Life Before Prophet Hood-boee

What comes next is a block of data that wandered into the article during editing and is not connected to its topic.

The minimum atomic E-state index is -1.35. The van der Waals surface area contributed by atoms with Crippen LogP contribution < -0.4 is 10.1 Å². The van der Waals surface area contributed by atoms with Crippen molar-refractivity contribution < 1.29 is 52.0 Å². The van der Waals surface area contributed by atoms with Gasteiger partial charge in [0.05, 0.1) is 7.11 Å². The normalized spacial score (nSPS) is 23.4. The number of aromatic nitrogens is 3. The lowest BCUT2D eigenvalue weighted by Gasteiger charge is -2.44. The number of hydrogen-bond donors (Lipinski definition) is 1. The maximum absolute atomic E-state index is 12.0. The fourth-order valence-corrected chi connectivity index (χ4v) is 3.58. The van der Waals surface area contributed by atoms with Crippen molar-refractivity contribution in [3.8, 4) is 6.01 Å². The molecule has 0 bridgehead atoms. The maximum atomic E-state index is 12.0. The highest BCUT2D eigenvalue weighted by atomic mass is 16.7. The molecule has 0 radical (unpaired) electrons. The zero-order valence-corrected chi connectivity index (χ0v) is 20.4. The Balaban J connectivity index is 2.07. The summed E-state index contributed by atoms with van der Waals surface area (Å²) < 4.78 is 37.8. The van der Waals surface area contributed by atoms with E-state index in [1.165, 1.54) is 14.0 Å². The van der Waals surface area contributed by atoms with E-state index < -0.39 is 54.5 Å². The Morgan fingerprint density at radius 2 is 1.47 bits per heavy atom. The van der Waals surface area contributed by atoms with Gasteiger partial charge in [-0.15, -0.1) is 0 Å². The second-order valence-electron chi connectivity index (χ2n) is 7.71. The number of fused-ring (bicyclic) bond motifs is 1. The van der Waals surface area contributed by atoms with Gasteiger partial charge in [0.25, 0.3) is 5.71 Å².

Arts-and-Entertainment Amongst this people was born Muhammad, an orphan from his birth, who lost even his mother when six years old. He came of the noblest family of the Quraish, yet, like the rest of his countrymen, he was not taught reading and writing. He tended sheep for some time, and the noblest of the Arabs had no contempt for that occupation, but in his youth he was chiefly occupied in trade. It was, however, his high morals that distinguished him from the first from all his compatriots. The Holy Quran, which contains the most trustworthy account of the Prophet’s life, says that he was the "possessor of sublime morals." [68:4] Leading generally a reserved life, he had for friends only those men whose moral greatness was admitted by all. His truthfulness is testified in the clearest words [6:33]. His bitterest opponents were challenged to point out a single black spot on his character during the forty years that he had passed among them before he received the Divine call [10:16]. It was in his youth that, on account of his pure and unsoiled character and his love for truth and honesty, he won from his compatriots the title of al-Amin, or the Faithful. Living in a country in which idol-worship was the basis of the everyday life of the community, Muhammad quran institute, online quran , live quran lessons, read quran , quran for kids , holy quran , quran tutors , quran teacher , learning quran online, iqraaquran hated idolatry from his childhood, and the Holy Quran is again our authority for the statement that he never bent his forehead before an idol [109:4]. Even Sir William Muir bears testimony to the purity of his character in his youth: character in his youth: "Our authorities all agree in ascribing to the youth of Muhammad a modesty of deportment and purity of manners rare among the Makkans." And again: "Endowed with a refined mind and delicate taste, reserved and meditative, he lived much within himself, and the pondering of his heart no doubt supplied occupation for leisure hours spent by others of a low stamp in rude sports and profligacy. The fair character and honourable bearings of the unobtrusive youth won the approbation of his fellow-citizens: and by common consent he received the title of al-Amin the Faithful" Though he lived in a city in which drinking orgies were only too common, never did a drop of wine touch his lips. Even Abu Bakr, the most intimate friend of Muhammad’s youth, never tasted wine. The society at Makka found pleasure in gambling, yet never did Muhammad take part in any such pastime. He lived among a people who were addicted to war as they were addicted to wine, yet he had no liking for either. To quote Muir again, "though now nearly twenty years of age he had not acquired the love of arms." Perforce, he had to take part on one occasion in the famous sacrilegious war that continued for four years between the Quraish and the Hawazin, yet he did no more than gather up arrows that came from the enemy and hand them over to his uncles. He did not even take to trading for love of wealth but simply out of regard for his uncle Abu Talib, whom he loved to help. Thus says Muir: " Muhammad was never covetous of wealth, or at any period of his career energetic in the pursuit of riches for their own sake. If left to himself, he would probably have preferred the quiet and repose of his present life to the bustle and cares of a mercantile journey. He would not spontaneously have contemplated such an expedition. But when the proposal was made, his generous soul at once felt the necessity of doing all that was possible to relieve his uncle and he cheerfully responded to the call" Above all, his earlier life was marked by that rare characteristic, rarest of all in Arabia at the time, love of the poor, the orphan, the widow, the weak, the helpless and the slave. Before he had affluence of means, he was one of the members who took an oath to stand by the oppressed and formed themselves into a league as champions of the injured. When at twenty-five he married a wealthy widow, Khadija, he spent freely for the help of the poor. No slave came into the household but was set free by him. He had acquired such a fame for hoping the poor that when, after the Call, the Quraish demanded him of Abu Talib to put him to death, the old chief refused and praised him in a poem as the "Protector of the orphans and the widows." Earlier than this when Muhammad received the Call, and was diffident whether he would be able to achieve the grand object of reforming his countrymen, his wife, Khadija, comforted him, saying that God would not disgrace him because he bore the burden of those who were weary and helped the poor and gave relief to those who were in distress and honoured the guest and loved his kinsmen [Bukhari, 1:1]. To these great qualities was added his anxiety for a fallen humanity. The Quran refers to it repeatedly [9:128, 18:6, 26:3, 35:8]. As years went on, the gross idolatry of the Arabs and their evil ways pressed the more heavily on his heart, and he spent hours in solitude in the neighbouring mountains. ________________________________________ Preaches at Makka Still later, he repaired for days to a cave at the foot of Mount Hira, and it was here that the Divine light shone on him in its full resplendence. At first, he was in doubt whether he would be able to perform the great task, but his anxiety soon gave place to absolute faith that truth would ultimately triumph, and he set to work with a strength of will and an inflexibility of purpose which could not be shaken by the severest opposition of the whole of Arabia. From the very first his message was for all, for the Arab as well as the non-Arab, for the idolaters as well as the Jews, the Christians and the Magi. Nor was it limited to the town of Makka, for Makka was the centre to which men and women flocked in thousands every year from all parts of Arabia, and through this assemblage the Prophet’s message reached the most distant corners of Arabia. His wife, Khadija, was the first to believe in him, and she was followed by others who were either his most intimate friends or closely related to him. As Muir remarks: "It is strongly corroborative of Muhammad’s sincerity that the earliest converts to Islam were not only of upright character, but his own bosom friends and people of his household, who, intimately acquainted with his Private life could not fail otherwise to have detected those discrepancies which ever more or less exist between the professions of the hypocritical deceiver abroad and his actions at home." His first revelations laid stress on the great power and majesty of the Divine Being and on the inevitability of the judgment. About the Author: 相关的主题文章: